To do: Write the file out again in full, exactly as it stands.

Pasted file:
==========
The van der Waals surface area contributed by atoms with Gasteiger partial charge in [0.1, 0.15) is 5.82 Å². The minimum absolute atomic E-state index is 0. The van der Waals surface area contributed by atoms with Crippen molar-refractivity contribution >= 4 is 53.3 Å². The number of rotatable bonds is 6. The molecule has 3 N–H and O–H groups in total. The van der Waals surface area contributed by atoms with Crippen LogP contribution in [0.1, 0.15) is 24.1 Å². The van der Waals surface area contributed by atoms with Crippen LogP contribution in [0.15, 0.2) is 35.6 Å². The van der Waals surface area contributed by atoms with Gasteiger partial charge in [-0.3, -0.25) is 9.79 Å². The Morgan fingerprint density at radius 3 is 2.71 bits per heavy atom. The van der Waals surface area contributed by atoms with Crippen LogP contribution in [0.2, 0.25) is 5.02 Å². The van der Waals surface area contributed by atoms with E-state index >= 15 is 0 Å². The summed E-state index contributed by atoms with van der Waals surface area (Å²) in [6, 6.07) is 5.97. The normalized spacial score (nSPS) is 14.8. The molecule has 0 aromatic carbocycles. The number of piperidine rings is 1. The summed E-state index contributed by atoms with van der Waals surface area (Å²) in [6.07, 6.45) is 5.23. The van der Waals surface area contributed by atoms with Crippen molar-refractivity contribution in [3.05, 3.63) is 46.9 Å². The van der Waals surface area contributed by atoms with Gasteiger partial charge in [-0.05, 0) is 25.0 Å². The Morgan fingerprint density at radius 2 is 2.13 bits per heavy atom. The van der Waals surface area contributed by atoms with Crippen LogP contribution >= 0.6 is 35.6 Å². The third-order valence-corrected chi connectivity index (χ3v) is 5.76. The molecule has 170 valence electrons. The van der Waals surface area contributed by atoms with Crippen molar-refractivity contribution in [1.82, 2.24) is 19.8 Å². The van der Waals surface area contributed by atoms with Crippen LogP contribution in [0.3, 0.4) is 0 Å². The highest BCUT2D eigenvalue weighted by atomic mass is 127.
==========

The van der Waals surface area contributed by atoms with Gasteiger partial charge in [0.1, 0.15) is 5.82 Å². The minimum absolute atomic E-state index is 0. The van der Waals surface area contributed by atoms with Crippen molar-refractivity contribution >= 4 is 53.3 Å². The number of rotatable bonds is 6. The molecule has 3 N–H and O–H groups in total. The van der Waals surface area contributed by atoms with Crippen LogP contribution in [0.1, 0.15) is 24.1 Å². The van der Waals surface area contributed by atoms with Crippen LogP contribution in [0.15, 0.2) is 35.6 Å². The van der Waals surface area contributed by atoms with Gasteiger partial charge in [-0.3, -0.25) is 9.79 Å². The Morgan fingerprint density at radius 3 is 2.71 bits per heavy atom. The van der Waals surface area contributed by atoms with Crippen LogP contribution in [0.2, 0.25) is 5.02 Å². The van der Waals surface area contributed by atoms with E-state index >= 15 is 0 Å². The summed E-state index contributed by atoms with van der Waals surface area (Å²) in [6, 6.07) is 5.97. The normalized spacial score (nSPS) is 14.8. The molecule has 0 aromatic carbocycles. The number of piperidine rings is 1. The summed E-state index contributed by atoms with van der Waals surface area (Å²) in [6.07, 6.45) is 5.23. The van der Waals surface area contributed by atoms with Crippen molar-refractivity contribution in [3.05, 3.63) is 46.9 Å². The van der Waals surface area contributed by atoms with Gasteiger partial charge in [-0.05, 0) is 25.0 Å². The Morgan fingerprint density at radius 2 is 2.13 bits per heavy atom. The van der Waals surface area contributed by atoms with Crippen LogP contribution >= 0.6 is 35.6 Å². The third-order valence-corrected chi connectivity index (χ3v) is 5.76. The molecule has 170 valence electrons. The van der Waals surface area contributed by atoms with Crippen molar-refractivity contribution in [1.82, 2.24) is 19.8 Å². The van der Waals surface area contributed by atoms with Crippen LogP contribution in [0.3, 0.4) is 0 Å². The highest BCUT2D eigenvalue weighted by atomic mass is 127.